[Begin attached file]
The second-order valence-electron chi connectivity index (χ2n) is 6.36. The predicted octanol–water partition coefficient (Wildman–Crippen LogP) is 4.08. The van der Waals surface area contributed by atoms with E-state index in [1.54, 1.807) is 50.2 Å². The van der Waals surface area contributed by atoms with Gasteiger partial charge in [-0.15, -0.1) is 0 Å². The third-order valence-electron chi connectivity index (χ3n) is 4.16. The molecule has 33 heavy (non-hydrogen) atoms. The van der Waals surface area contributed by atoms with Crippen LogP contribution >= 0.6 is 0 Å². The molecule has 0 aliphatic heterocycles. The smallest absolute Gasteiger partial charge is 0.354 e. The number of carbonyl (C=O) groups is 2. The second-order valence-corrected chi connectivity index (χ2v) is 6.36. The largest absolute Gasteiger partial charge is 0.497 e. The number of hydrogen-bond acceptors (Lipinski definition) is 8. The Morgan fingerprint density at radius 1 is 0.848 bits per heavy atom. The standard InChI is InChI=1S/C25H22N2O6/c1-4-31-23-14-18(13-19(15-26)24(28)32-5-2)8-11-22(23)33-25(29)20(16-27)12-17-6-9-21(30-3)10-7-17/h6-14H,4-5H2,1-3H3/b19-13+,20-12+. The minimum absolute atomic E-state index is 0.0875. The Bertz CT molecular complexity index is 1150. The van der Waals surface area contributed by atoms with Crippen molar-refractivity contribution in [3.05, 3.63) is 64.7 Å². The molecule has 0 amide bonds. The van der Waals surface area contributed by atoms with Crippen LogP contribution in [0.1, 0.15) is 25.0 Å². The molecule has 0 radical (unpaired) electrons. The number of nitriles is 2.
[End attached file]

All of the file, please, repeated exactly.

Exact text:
The second-order valence-electron chi connectivity index (χ2n) is 6.36. The predicted octanol–water partition coefficient (Wildman–Crippen LogP) is 4.08. The van der Waals surface area contributed by atoms with E-state index in [1.54, 1.807) is 50.2 Å². The van der Waals surface area contributed by atoms with Gasteiger partial charge in [-0.15, -0.1) is 0 Å². The third-order valence-electron chi connectivity index (χ3n) is 4.16. The molecule has 33 heavy (non-hydrogen) atoms. The van der Waals surface area contributed by atoms with Crippen LogP contribution >= 0.6 is 0 Å². The molecule has 0 aliphatic heterocycles. The smallest absolute Gasteiger partial charge is 0.354 e. The number of carbonyl (C=O) groups is 2. The second-order valence-corrected chi connectivity index (χ2v) is 6.36. The largest absolute Gasteiger partial charge is 0.497 e. The number of hydrogen-bond acceptors (Lipinski definition) is 8. The Morgan fingerprint density at radius 1 is 0.848 bits per heavy atom. The standard InChI is InChI=1S/C25H22N2O6/c1-4-31-23-14-18(13-19(15-26)24(28)32-5-2)8-11-22(23)33-25(29)20(16-27)12-17-6-9-21(30-3)10-7-17/h6-14H,4-5H2,1-3H3/b19-13+,20-12+. The minimum absolute atomic E-state index is 0.0875. The Bertz CT molecular complexity index is 1150. The van der Waals surface area contributed by atoms with Crippen molar-refractivity contribution in [3.05, 3.63) is 64.7 Å². The molecule has 0 amide bonds. The van der Waals surface area contributed by atoms with Crippen LogP contribution in [0.1, 0.15) is 25.0 Å². The molecule has 0 radical (unpaired) electrons. The number of nitriles is 2.